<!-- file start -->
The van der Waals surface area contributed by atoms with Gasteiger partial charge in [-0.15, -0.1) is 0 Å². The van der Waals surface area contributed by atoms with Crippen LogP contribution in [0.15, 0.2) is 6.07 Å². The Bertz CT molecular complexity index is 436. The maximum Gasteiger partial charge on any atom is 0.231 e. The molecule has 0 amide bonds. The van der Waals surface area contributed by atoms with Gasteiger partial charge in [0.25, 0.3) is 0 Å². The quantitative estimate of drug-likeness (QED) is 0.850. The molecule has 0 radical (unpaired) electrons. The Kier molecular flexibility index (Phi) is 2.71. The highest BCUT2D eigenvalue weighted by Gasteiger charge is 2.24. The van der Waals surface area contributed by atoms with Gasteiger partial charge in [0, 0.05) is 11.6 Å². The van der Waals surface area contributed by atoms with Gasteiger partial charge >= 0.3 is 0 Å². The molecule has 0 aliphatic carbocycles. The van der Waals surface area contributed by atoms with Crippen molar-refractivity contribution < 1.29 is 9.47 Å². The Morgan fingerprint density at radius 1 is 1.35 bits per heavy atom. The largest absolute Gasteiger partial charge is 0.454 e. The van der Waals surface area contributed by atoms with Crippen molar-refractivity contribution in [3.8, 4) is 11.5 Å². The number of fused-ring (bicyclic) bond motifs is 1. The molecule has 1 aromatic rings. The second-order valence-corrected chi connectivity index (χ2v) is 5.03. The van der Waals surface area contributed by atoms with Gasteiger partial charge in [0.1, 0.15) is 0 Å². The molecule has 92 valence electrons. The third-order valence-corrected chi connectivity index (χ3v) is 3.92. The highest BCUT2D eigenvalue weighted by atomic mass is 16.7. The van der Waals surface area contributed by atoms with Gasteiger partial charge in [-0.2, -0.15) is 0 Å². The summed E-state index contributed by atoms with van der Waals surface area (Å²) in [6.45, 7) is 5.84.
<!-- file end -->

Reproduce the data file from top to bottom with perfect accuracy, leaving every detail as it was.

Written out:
The van der Waals surface area contributed by atoms with Gasteiger partial charge in [-0.15, -0.1) is 0 Å². The van der Waals surface area contributed by atoms with Crippen LogP contribution in [0.15, 0.2) is 6.07 Å². The Bertz CT molecular complexity index is 436. The maximum Gasteiger partial charge on any atom is 0.231 e. The molecule has 0 amide bonds. The van der Waals surface area contributed by atoms with Gasteiger partial charge in [0.25, 0.3) is 0 Å². The quantitative estimate of drug-likeness (QED) is 0.850. The molecule has 0 radical (unpaired) electrons. The Kier molecular flexibility index (Phi) is 2.71. The highest BCUT2D eigenvalue weighted by Gasteiger charge is 2.24. The van der Waals surface area contributed by atoms with Gasteiger partial charge in [0, 0.05) is 11.6 Å². The van der Waals surface area contributed by atoms with Gasteiger partial charge >= 0.3 is 0 Å². The molecule has 0 aliphatic carbocycles. The van der Waals surface area contributed by atoms with Crippen molar-refractivity contribution < 1.29 is 9.47 Å². The Morgan fingerprint density at radius 1 is 1.35 bits per heavy atom. The largest absolute Gasteiger partial charge is 0.454 e. The van der Waals surface area contributed by atoms with Crippen molar-refractivity contribution in [3.8, 4) is 11.5 Å². The number of fused-ring (bicyclic) bond motifs is 1. The molecule has 1 aromatic rings. The second-order valence-corrected chi connectivity index (χ2v) is 5.03. The van der Waals surface area contributed by atoms with Gasteiger partial charge in [0.1, 0.15) is 0 Å². The molecule has 92 valence electrons. The third-order valence-corrected chi connectivity index (χ3v) is 3.92. The highest BCUT2D eigenvalue weighted by atomic mass is 16.7. The van der Waals surface area contributed by atoms with Gasteiger partial charge in [-0.2, -0.15) is 0 Å². The summed E-state index contributed by atoms with van der Waals surface area (Å²) in [6.45, 7) is 5.84.